But today, especially in Libya, the premeditated targeting of reporters leaves little doubt; there is nothing accidental about the attacks. Reporters are unmistakably being targeted for their occupation. Their enemies are armed, intolerant and intent on settling scores, old and new. The murder of Koussad, said Reporters Without Borders, “marks a serious and regrettable turning point in Libya’s difficult transition to democracy.” He was the first reporter to be assassinated since the fall of Qaddafi, but not the first to be targeted.
The testimony of other Libyan journalists, who have had close encounters with armed groups, shows that perpetrators have a political agenda and have willfully selected their victims. Hassan al-Bacouche, a correspondent for Free Libya TV, was kidnapped in Benghazi last April. "They accused me and all journalists of destroying the country," he said after his release. Also kidnapped, Mahmoud al-Firgany, a correspondent for Al-Arabiya TV in Tripoli, said the armed men questioned him about “his loyalty to Qaddafi”. Youssef Qarqoum, a reporter for Libya First Channel, was kidnapped and tortured in Benghazi after discussing corruption on a radio talk-show. He later said his abductors accused him of being “a Qaddafi supporter”.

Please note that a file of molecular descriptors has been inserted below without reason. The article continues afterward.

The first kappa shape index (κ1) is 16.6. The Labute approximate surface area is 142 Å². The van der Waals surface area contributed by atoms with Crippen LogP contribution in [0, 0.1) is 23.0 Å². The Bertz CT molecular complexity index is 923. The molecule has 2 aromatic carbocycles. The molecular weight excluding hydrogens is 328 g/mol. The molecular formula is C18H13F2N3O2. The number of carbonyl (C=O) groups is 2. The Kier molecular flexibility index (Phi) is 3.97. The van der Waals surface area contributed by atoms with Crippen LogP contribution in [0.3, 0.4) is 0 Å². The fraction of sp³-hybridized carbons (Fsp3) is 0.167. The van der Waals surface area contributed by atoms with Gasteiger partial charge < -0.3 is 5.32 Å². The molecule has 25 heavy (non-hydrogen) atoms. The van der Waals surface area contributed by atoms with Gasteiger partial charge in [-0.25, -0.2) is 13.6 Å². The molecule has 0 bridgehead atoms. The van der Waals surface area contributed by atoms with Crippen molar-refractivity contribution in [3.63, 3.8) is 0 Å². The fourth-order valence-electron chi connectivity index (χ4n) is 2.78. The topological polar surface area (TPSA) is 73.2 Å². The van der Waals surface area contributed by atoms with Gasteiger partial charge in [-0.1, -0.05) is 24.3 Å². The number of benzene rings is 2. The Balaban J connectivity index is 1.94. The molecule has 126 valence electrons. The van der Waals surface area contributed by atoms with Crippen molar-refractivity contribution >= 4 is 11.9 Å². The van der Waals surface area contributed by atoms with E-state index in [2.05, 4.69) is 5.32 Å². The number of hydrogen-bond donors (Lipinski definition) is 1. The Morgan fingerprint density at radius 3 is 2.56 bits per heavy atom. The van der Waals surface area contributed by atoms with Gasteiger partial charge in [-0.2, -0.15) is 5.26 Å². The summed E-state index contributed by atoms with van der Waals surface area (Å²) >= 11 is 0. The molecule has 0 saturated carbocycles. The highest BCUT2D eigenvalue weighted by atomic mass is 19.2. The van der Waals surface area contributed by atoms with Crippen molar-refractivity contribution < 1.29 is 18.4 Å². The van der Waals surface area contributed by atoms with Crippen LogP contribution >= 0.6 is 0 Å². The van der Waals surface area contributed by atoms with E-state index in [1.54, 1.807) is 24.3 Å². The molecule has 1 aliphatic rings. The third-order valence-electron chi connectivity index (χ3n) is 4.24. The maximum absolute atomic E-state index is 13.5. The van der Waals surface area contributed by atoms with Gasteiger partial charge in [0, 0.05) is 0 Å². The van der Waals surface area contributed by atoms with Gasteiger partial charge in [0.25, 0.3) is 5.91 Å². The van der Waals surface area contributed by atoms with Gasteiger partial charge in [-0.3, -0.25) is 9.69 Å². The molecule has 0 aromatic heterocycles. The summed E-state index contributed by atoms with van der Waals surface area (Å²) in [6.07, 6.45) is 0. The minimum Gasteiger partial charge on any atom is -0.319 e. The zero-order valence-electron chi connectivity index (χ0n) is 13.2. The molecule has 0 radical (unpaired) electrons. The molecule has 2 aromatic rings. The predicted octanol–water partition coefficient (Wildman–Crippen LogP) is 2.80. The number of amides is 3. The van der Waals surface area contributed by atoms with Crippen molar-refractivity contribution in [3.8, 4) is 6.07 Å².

Increasingly, reporters are seen to be taking sides. In the Arab Spring’s mounting polarization, that can put them in danger.